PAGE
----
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I make let's plays, guides, and more.

Science fiction, music, medievalism (Society for Creative Anachronism and similar organizations), chess, go, backgammon, wargames, intellectual games of all kinds, role-playing games (e.g. Dungeons and Dragons), Magic: The Gathering, educational, logic puzzles, and ham radio related videos every day of the week (Sun.-Mon.). If you're looking for a channel that can inform and entertain you all at the same time, consider subscribing to be notified of PalomoPlays' new videos.

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Any nuts, trail mix, and/or granola bars. Neither of them need refrigeration, they can easily be fitted into backpacks, they aren't loud when consumed, nor are they particularly messy. Plus they taste great and can be healthy for you (healthier than chips anyway).

The Xubuntu and Kubuntu variants, I also recommend. They don't have the hideous and nigh-unusable "Unity" desktop interface that Ubuntu introduced as a default a few years later.

If you have to ask, choose Ubuntu.

Ubuntu is far and away the most accessible to Linux newbies. The Xubuntu and Kubuntu variants are actually better, though.

However, if you're wanting to move beyond Ubuntu, there are many options. Arch, Slackware and Gentoo are three common enthusiast destinations. Fedora, OpenSUSE and Debian itself are common moderately-involved choices.

Zealotry aside, there is no one be-all end-all distribution, so it may be wise to try a few before settling on one.

DistroWatch may also be useful.

The best established attentional training game is called dual n-back, and you can download and use the software free. You can probably tell from the name alone that dual n-back isn't exactly the instantly addictive ‘Bejewelled Blitz', but it has its charms in an oddly meditative way. The game requires you to simultaneously remember letters (spoken aloud by the computer) and locations of squares on a tic-tac-toe style grid (presented visually, obviously). At the easiest difficulty level, you need only remember the letters or locations from the previous round. At harder difficulty levels, you need to remember letters or locations from longer ago (the round-before-last, and so on). Harder difficulty levels quickly become fiendishly difficult and demanding, but you can always ease off and practice at the easier levels.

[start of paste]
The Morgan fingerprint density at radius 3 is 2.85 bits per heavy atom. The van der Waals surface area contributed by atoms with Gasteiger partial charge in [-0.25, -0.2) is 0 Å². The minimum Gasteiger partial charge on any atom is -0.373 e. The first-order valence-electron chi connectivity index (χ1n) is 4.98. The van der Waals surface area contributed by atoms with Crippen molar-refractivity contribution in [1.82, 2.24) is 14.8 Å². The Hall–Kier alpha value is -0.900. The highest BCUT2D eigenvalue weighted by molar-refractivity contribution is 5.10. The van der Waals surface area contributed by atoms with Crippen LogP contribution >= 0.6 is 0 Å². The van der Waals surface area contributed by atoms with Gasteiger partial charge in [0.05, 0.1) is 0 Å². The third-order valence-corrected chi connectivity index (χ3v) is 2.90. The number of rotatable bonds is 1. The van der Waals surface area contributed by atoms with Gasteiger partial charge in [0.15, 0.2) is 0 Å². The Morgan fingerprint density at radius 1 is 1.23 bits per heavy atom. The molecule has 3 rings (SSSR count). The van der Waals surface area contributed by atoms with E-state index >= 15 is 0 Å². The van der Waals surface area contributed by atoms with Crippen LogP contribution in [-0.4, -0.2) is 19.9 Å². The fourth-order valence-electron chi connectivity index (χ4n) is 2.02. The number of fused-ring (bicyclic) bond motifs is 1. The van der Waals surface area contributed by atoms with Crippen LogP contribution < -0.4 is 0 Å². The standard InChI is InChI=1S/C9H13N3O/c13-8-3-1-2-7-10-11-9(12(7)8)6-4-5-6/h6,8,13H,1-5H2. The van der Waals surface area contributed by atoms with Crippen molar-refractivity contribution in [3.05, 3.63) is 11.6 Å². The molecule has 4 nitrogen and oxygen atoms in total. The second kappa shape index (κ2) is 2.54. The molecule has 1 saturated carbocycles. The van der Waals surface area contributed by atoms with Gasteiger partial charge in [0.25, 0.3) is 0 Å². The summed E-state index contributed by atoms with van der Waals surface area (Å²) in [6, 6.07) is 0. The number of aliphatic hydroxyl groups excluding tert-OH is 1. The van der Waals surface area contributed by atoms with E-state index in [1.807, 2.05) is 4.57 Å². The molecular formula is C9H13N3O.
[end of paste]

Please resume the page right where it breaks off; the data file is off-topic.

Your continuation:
On the PC, you can play the dual n-back game by downloading the open-source software Brain Workshop. On the iPad, you can download the IQ boost app (also free). Both of these versions of the game come with full instructions.

It should be noted that research in this area is at an early stage, and your results may vary. Anecdotal comments on various internet sites report a range of benefits, from significant to none at all. Still, it never hurts to try. A common theme is that it takes dedicated practice to achieve significant results.

The title on the MUD explicitly says "... 404 Error: Now what??? ...."

I like to bring Casu marzu, a pecorino cheese and Sardinian specialty. I import it directly from Italy. I'll eat it sometimes with Sardinian flatbread which is imported from the same place. Most of my co-workers dislike it, but I can't help myself. It's very delicious. If you can ever get the chance, I would recommend trying it. It's expensive, though. I have family that live in Italy that are friends with the makers of the cheese, so I can get it cheaper than what it would normally cost.